The Russian Ballet
THE RUSSIAN BALLET SURVIVED the Revolution in all its splendor and quaint charm. To many Russians the ballet was much more than a rare achievement in art; it was a link with the past, a vivid reminder of old Russia, an oasis of adored folklore in a desert of pain. To the lonely and the nostalgic who could never make peace with the Revolution the Ballet Theater was like a temple, where they could weep in the dark and pray for a miraculous return of their lost world.
Three evenings each week the magnificent troupe danced to the accompaniment of the Grand Philharmonic Orchestra. Later in the night the Cheka might knock at the door, but now inside the theater one could forget, if only for a while.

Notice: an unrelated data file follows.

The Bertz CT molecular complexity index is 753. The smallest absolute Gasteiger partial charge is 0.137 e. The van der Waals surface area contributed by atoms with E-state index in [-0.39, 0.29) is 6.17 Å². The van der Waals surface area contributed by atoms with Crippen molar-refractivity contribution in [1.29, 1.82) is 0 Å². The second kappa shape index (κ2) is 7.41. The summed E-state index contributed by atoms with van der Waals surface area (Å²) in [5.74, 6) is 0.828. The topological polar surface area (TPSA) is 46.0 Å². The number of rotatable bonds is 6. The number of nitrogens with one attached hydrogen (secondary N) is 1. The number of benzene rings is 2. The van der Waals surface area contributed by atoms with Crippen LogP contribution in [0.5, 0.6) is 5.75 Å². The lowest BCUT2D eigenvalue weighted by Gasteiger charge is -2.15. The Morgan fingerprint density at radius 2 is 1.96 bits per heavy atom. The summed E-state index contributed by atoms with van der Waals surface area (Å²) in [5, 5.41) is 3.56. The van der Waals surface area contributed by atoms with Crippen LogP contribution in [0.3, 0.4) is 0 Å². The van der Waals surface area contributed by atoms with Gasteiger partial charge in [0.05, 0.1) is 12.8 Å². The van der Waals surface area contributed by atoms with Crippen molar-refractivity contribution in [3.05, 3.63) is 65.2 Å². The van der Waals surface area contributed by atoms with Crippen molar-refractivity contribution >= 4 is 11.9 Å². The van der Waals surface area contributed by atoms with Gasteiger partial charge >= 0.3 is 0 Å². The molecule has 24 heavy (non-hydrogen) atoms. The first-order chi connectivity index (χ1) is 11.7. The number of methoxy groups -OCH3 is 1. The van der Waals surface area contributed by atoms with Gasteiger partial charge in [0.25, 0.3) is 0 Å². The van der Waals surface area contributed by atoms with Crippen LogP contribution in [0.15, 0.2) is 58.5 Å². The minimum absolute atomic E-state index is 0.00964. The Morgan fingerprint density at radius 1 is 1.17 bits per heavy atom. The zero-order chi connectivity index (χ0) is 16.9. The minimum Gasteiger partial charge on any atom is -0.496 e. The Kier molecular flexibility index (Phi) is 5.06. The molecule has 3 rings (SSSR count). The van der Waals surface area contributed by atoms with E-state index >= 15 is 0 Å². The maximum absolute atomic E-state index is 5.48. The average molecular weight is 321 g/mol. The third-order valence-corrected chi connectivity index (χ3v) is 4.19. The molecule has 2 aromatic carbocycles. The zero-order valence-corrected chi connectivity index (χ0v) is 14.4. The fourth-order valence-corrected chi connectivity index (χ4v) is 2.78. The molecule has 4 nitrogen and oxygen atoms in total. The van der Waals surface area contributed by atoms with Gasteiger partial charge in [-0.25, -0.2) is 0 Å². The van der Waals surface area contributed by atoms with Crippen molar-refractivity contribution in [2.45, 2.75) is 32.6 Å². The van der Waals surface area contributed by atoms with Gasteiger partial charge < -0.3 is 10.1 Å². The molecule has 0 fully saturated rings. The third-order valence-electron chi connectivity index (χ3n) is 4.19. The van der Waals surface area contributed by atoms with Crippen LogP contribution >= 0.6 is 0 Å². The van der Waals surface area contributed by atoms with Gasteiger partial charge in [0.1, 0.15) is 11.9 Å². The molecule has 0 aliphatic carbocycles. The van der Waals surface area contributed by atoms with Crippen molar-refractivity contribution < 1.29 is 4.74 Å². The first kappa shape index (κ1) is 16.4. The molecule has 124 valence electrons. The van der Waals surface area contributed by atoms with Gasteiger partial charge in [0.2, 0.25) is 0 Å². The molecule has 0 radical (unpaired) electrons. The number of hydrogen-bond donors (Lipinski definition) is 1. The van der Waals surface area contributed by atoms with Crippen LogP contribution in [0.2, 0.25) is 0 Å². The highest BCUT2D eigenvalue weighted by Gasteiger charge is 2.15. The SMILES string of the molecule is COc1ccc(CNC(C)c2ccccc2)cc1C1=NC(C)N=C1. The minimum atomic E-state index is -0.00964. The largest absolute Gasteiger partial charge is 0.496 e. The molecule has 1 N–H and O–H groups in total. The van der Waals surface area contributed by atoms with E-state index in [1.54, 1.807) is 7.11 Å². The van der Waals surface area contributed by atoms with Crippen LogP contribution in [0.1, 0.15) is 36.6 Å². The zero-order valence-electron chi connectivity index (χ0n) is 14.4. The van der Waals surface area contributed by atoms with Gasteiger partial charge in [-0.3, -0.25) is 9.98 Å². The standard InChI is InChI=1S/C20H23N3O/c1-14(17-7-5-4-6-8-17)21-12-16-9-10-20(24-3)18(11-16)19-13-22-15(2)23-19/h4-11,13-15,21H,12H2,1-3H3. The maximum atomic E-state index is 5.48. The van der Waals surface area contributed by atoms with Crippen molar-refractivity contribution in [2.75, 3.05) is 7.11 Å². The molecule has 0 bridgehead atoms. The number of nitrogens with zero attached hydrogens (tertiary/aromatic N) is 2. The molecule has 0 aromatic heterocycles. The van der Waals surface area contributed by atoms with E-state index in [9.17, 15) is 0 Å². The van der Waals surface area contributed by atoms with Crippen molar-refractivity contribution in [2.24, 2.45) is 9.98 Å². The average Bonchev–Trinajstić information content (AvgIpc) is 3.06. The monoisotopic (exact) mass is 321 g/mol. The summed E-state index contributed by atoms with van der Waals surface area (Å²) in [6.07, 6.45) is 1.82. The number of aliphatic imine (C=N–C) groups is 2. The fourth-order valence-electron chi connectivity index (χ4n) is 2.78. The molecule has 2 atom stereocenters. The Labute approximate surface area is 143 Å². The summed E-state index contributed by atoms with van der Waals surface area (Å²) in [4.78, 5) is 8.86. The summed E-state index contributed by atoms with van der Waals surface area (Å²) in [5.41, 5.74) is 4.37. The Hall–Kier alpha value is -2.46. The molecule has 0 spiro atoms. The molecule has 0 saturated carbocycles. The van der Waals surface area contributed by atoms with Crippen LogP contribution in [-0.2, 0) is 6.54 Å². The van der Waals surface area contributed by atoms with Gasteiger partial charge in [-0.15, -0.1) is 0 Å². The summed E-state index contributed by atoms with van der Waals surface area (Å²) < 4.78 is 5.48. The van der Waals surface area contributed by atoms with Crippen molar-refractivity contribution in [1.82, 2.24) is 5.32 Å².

One of Lenin's first acts in October 1917 was to throw a protective shield around Russia's museums, churches, and institutions of science and art. With the help of idealists like Yenukidze, Lunacharsky, and others, he was able to check some of the party madmen bent on wrecking Russia's cultural heritage. In pursuance of his policy the Rights were always on the alert against extremists, who denounced everything reminiscent of the past and even wanted to convert the Russian theater into an instrument of propaganda.